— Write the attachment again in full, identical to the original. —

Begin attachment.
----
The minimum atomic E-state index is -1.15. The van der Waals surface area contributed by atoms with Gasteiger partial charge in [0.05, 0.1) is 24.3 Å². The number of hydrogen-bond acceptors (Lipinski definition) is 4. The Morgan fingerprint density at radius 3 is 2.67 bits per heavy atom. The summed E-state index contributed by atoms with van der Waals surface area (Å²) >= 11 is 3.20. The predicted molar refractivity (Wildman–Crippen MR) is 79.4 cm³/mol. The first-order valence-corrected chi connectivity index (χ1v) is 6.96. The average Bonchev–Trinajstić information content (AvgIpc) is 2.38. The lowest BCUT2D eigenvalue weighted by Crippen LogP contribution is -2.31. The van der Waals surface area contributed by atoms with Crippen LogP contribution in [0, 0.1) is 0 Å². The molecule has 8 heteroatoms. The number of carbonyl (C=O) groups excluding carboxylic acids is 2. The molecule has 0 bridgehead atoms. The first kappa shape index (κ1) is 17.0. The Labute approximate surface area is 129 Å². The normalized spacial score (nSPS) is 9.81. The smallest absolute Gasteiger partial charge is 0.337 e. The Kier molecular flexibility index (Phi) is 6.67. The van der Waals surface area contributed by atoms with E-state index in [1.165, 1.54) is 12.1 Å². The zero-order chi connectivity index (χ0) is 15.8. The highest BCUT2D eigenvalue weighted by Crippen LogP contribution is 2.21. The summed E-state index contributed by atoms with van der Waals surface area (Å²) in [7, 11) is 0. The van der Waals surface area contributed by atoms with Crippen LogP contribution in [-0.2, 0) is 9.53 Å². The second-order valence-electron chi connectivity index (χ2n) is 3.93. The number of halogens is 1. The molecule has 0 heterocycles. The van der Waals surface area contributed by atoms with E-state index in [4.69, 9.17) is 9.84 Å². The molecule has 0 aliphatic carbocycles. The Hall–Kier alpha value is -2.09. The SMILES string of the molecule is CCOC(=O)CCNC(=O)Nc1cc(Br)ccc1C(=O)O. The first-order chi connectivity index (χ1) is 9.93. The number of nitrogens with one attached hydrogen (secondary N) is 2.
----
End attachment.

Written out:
The minimum atomic E-state index is -1.15. The van der Waals surface area contributed by atoms with Gasteiger partial charge in [0.05, 0.1) is 24.3 Å². The number of hydrogen-bond acceptors (Lipinski definition) is 4. The Morgan fingerprint density at radius 3 is 2.67 bits per heavy atom. The summed E-state index contributed by atoms with van der Waals surface area (Å²) >= 11 is 3.20. The predicted molar refractivity (Wildman–Crippen MR) is 79.4 cm³/mol. The first-order valence-corrected chi connectivity index (χ1v) is 6.96. The average Bonchev–Trinajstić information content (AvgIpc) is 2.38. The lowest BCUT2D eigenvalue weighted by Crippen LogP contribution is -2.31. The van der Waals surface area contributed by atoms with Crippen LogP contribution in [0, 0.1) is 0 Å². The molecule has 8 heteroatoms. The number of carbonyl (C=O) groups excluding carboxylic acids is 2. The molecule has 0 bridgehead atoms. The first kappa shape index (κ1) is 17.0. The Labute approximate surface area is 129 Å². The normalized spacial score (nSPS) is 9.81. The smallest absolute Gasteiger partial charge is 0.337 e. The Kier molecular flexibility index (Phi) is 6.67. The van der Waals surface area contributed by atoms with E-state index in [1.165, 1.54) is 12.1 Å². The zero-order chi connectivity index (χ0) is 15.8. The highest BCUT2D eigenvalue weighted by Crippen LogP contribution is 2.21. The summed E-state index contributed by atoms with van der Waals surface area (Å²) in [7, 11) is 0. The van der Waals surface area contributed by atoms with Crippen LogP contribution in [-0.2, 0) is 9.53 Å². The second-order valence-electron chi connectivity index (χ2n) is 3.93. The number of halogens is 1. The molecule has 0 heterocycles. The van der Waals surface area contributed by atoms with E-state index in [4.69, 9.17) is 9.84 Å². The molecule has 0 aliphatic carbocycles. The Hall–Kier alpha value is -2.09. The SMILES string of the molecule is CCOC(=O)CCNC(=O)Nc1cc(Br)ccc1C(=O)O. The first-order chi connectivity index (χ1) is 9.93. The number of nitrogens with one attached hydrogen (secondary N) is 2.